Steroid Hormones as Transporters to Carry Exogenous Macromolecules into the Target Cell Nuclei in Vivo
American Journal of Life Sciences
Volume 3, Issue 3-2, May 2015, Pages: 53-57
Received: Jan. 29, 2015; Accepted: Apr. 1, 2015; Published: May 6, 2015
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Toshikazu Nishimura, Aichi Medical University School of Medicine, Yazako, Nagakute, Aichi 480-1195, Japan
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Upon injection into the vascular system of rats, testosterone-bovine serum albumin conjugate (testosterone-BSA) is taken up by cells via the process of endocytosis. When it is taken up by the target cells of testosterone such as spermatogenic cells, it enters the nuclei of the cells. However, testosterone-BSA does not enter the nuclei of the non-target cells such as hepatocytes and thymocytes. Similarly, hydrocortisone-BSA conjugate enters the nuclei of its target cells such as hepatocytes and thymocytes. In the vesicular trafficking of testosterone-BSAs into the nucleoplasm, the vesicle membrane is likely to fuse with a nuclear hemifusion diaphragm. IgG coupled with hydrocortisone also enters the hormone-target cell nuclei, with its antigenicity kept intact. These results suggest that steroid hormones could act as transporters for conveying exogenous macromolecules into the target cell nuclei in vivo. Our studies provide a novel insight to the functions of steroid hormones.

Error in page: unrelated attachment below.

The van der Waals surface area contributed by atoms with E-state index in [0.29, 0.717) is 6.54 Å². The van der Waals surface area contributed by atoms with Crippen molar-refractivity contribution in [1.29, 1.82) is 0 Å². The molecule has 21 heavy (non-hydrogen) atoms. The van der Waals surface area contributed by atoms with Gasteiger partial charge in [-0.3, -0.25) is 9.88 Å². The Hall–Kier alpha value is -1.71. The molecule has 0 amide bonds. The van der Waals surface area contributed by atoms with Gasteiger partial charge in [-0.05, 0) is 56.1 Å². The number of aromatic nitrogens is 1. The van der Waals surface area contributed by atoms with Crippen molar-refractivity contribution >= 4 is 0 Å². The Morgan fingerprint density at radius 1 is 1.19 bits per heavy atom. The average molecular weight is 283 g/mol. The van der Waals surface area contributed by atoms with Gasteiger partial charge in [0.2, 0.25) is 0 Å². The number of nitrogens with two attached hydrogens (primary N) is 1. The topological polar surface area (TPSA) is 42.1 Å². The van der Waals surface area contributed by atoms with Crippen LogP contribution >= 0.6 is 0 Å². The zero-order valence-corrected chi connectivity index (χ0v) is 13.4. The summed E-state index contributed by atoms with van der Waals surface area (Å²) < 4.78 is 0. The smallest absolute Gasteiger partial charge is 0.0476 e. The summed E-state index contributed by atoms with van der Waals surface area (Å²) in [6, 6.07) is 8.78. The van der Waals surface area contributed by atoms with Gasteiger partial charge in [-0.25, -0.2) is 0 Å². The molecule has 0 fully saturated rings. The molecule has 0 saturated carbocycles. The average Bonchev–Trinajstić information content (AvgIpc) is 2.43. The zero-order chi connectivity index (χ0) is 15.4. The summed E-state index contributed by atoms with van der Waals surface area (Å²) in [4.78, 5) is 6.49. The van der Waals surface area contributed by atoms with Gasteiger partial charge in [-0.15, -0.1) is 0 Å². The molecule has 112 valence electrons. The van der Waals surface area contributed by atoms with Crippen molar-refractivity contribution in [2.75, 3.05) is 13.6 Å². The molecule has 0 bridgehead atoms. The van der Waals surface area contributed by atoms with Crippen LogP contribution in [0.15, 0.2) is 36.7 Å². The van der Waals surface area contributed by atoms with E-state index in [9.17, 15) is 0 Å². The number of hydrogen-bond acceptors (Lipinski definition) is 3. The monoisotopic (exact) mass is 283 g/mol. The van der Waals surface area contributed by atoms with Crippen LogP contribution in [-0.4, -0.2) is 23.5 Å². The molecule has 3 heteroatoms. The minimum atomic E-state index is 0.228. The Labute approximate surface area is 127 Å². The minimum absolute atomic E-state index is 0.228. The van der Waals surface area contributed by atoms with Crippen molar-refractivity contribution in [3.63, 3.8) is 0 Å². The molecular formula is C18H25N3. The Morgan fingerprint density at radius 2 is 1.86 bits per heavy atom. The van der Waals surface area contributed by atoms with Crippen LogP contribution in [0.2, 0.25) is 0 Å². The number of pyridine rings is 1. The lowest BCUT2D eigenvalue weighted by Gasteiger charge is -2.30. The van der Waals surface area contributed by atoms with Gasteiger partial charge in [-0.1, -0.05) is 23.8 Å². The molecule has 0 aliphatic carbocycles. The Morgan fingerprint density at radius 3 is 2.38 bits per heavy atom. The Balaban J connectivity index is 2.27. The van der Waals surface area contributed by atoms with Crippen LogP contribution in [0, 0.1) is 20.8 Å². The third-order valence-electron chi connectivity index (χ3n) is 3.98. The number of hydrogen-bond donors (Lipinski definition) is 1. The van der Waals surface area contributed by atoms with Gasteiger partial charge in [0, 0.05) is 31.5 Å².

Steroid-Protein Conjugates, Vesicular Trafficking, Nuclear Diaphragm, Target Cell Nuclei, Intact Antigenicity, In Vivo
To cite this article
Toshikazu Nishimura, Steroid Hormones as Transporters to Carry Exogenous Macromolecules into the Target Cell Nuclei in Vivo, American Journal of Life Sciences. Special Issue:Biology and Medicine of Peptide and Steroid Hormones. Vol. 3, No. 3-2, 2015, pp. 53-57. doi: 10.11648/j.ajls.s.2015030302.20
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